You don’t even need to do this every day. Just a couple of times per week will help you build up your interoceptive capacity very quickly in a way that you just can’t do as easily for any of your other senses (like vision or hearing).

Doing this might feel uneventful in the moment, but trust in the fact that you’re strengthening a very powerful skill that will translate into all areas of your life. “Listen to your heart” is a cliche for a reason, and even has a scientific term: interoceptive cardiac sensitivity. I know we all like research to back things up so here’s another study for you: the ability to accurately perceive your own cardiac signals has been shown to relate to several aspects of emotional intelligence, including emotion recognition, understanding, regulation, and differentiation.

You literally start listening to your heart in moments of stress or discomfort, and notice when you don’t feel quite right about something or someone. That’s gold, if you ask me—whether you’re high up a mountain or sitting down behind a computer screen.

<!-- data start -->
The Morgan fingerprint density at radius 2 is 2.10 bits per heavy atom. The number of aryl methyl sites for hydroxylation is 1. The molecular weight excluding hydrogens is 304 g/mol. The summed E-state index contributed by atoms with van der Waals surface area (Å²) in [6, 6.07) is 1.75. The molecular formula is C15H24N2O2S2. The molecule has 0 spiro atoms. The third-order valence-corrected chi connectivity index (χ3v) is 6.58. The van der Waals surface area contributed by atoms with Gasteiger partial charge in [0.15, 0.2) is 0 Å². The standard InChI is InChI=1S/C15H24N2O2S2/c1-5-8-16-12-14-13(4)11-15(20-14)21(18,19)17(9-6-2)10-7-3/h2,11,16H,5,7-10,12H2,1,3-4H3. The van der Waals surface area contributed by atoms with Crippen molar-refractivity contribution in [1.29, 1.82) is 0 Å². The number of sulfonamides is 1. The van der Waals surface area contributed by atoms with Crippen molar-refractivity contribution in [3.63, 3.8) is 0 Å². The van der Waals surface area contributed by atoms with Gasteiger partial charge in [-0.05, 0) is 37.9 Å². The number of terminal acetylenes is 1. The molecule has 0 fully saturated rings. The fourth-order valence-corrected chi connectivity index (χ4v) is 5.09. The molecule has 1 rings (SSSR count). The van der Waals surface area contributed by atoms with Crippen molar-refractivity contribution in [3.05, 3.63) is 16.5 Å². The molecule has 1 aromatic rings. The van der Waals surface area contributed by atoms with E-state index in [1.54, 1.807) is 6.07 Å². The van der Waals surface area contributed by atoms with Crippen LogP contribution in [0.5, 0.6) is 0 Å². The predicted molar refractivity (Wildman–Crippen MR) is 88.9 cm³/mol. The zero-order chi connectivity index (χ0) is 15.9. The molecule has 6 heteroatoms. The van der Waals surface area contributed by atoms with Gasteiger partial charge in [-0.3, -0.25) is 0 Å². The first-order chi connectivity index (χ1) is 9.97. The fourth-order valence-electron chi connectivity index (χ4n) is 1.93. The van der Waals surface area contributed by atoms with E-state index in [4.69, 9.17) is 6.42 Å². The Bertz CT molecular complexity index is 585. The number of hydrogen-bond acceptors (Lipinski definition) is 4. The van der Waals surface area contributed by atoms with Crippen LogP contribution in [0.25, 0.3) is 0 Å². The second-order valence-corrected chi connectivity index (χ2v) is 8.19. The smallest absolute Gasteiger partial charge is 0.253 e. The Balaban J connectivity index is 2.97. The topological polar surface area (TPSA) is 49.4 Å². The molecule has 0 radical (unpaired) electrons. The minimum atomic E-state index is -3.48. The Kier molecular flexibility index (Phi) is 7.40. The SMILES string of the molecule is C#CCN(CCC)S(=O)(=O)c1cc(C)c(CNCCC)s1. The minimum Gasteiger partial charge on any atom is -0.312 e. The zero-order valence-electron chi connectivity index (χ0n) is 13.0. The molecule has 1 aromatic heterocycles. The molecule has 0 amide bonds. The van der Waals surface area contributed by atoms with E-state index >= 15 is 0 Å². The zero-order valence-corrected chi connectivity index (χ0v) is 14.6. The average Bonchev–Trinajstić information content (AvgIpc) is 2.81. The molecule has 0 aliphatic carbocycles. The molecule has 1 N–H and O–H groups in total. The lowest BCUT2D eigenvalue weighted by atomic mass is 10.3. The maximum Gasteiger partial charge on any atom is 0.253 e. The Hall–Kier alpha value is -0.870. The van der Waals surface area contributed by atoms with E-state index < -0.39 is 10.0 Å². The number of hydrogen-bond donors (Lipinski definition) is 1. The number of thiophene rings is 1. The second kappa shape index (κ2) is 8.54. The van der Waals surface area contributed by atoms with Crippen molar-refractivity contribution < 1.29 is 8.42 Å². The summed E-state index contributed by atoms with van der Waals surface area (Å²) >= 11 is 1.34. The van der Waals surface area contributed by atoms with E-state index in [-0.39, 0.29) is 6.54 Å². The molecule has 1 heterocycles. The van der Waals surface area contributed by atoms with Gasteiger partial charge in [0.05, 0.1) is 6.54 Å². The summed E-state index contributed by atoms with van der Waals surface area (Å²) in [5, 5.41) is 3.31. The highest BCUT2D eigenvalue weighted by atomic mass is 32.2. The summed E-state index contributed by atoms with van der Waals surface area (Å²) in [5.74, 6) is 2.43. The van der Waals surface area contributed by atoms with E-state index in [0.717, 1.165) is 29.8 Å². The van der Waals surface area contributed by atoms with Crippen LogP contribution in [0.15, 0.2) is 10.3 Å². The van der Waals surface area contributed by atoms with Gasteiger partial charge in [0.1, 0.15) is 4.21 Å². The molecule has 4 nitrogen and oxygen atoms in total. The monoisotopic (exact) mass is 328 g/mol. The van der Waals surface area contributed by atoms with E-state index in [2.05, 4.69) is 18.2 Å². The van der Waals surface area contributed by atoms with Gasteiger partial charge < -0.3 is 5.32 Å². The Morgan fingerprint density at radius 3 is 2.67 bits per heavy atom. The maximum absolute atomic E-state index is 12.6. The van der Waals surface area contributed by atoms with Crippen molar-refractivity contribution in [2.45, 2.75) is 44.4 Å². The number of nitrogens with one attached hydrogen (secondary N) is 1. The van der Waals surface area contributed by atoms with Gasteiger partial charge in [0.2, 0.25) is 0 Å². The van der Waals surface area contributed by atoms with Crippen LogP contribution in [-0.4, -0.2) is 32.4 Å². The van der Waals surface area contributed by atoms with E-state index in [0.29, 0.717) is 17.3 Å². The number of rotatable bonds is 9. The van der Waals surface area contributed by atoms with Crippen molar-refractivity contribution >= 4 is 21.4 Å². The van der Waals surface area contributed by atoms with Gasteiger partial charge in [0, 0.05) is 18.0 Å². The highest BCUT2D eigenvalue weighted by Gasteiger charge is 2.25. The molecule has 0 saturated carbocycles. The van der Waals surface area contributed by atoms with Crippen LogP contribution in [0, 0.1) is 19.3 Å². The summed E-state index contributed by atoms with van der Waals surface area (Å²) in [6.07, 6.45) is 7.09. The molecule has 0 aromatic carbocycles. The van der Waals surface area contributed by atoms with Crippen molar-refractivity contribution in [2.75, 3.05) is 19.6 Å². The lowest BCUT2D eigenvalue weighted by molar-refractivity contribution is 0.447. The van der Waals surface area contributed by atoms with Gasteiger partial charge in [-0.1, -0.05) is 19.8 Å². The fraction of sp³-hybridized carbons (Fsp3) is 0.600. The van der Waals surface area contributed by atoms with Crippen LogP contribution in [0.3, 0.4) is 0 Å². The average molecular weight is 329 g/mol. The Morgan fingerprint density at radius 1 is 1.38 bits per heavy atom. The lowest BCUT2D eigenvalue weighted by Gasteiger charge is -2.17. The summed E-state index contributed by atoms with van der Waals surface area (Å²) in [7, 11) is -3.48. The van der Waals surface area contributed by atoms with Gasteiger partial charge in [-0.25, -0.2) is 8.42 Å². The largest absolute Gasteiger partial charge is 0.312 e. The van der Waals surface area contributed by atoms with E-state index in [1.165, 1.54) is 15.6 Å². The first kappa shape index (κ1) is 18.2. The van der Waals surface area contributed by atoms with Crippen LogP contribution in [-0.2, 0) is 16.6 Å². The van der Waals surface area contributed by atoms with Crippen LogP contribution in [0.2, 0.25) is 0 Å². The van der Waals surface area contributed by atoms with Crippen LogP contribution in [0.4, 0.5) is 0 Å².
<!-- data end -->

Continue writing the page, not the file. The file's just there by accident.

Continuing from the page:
What else I’m up to…

  • In New York for a company product retreat 🗽 I hadn’t been back since living here 8 years ago, so it was a couple of days of intense nostalgia, walking around my old stomping grounds. Lots of emotions! (Good thing I love dissecting my emotions, hehe.)

  • Listening to Huberman on the FoundMyFitness podcast: a masterclass on our dopamine system and how that impacts our motivation and focus.

  • Reading Good Anxiety—Harnessing the power of the most misunderstood emotion by neuroscientist Wendy Suzuki. Learning to reframe anxiety as a form of neuronal arousal I have control over instead of something to fear.

Thanks for being here! Any questions, comments, thoughts… just reply to this email. ☀️